UBC has received 3 gifts totaling $9.1 M to support Alzheimer’s disease research. Geologist and entrepreneur Charles Fipke has given $5.5 M to help fund the purchase of state-of-the-art brain imaging technology, $3 M to endow a professorship focused on Alzheimer’s research, and $600,000 to outfit a lab at the Djavad Mowafaghian Centre for Brian Health. Fipke said he was motivated to contribute the gift after learning that his friend, former British Columbia Premier Bill Bennett, was suffering from Alzheimer’s. UBC President Arvind Gupta said, “investing in the most creative, dedicated, and determined scientists, and putting the most sophisticated technology at their fingertips is the surest means to making breakthroughs against this disease.” UBC News

uToronto holds place in THE rankings as others slip

The University of Toronto has held its 20th-place position in the Times Higher Education’s annual World University Rankings, while other Canadian institutions that appeared in the top 200 last year have fallen. UBC, which ranked second among Canadian institutions, slipped from 31st to 32nd, while McGill University dropped from 35th to 39th. Phil Baty, editor of the rankings, noted that Canada’s performance is striking given its heavy investment in education. “The drop is not a dramatic fall but a very consistent slip … Is there too much of an egalitarian system? That sounds perverse, but is there a sense that the universities are being funded too equally, that there needs to be greater protection for the smaller group at the top?” Baty asked. McGill President Suzanne Fortier said, “we have not seen any additional investments in quite a number of years now and also we have to live within quite a lot of constraints.” McMaster University was the only other Canadian institution to break the top 100, appearing at 94th, down 2 places from last year. The University of Victoria made significant gains, cracking the top 200 at 173rd. Full Rankings | Globe and Mail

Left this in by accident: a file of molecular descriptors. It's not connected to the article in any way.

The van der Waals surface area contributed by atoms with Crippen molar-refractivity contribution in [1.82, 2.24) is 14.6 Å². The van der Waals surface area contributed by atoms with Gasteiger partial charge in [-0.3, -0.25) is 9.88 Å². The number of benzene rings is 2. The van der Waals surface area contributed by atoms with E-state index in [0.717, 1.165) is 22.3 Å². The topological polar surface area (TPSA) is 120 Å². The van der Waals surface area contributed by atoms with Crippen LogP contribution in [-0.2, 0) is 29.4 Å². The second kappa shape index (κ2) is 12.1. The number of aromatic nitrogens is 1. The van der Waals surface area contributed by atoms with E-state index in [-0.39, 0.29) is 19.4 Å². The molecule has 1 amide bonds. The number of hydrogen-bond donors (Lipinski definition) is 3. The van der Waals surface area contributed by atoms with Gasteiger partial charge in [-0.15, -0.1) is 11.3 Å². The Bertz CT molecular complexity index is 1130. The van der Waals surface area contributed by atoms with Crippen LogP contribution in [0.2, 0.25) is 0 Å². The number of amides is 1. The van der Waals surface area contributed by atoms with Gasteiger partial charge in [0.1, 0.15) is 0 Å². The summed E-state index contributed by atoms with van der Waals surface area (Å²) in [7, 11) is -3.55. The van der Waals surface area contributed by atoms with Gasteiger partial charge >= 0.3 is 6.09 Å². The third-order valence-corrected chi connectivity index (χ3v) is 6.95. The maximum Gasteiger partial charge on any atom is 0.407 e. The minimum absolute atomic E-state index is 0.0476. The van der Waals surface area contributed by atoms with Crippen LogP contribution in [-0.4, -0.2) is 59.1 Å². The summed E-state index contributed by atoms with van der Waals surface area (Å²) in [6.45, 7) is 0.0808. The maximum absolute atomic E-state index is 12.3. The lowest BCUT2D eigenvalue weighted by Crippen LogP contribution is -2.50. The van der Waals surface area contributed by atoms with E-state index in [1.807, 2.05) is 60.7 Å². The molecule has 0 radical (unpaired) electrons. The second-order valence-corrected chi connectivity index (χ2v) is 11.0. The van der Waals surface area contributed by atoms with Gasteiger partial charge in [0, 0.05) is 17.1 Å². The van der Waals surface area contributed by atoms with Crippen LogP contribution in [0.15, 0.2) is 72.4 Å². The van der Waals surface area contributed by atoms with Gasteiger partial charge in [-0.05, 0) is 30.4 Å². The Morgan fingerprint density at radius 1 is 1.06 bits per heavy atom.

uAlberta proposal could signal differentiated fees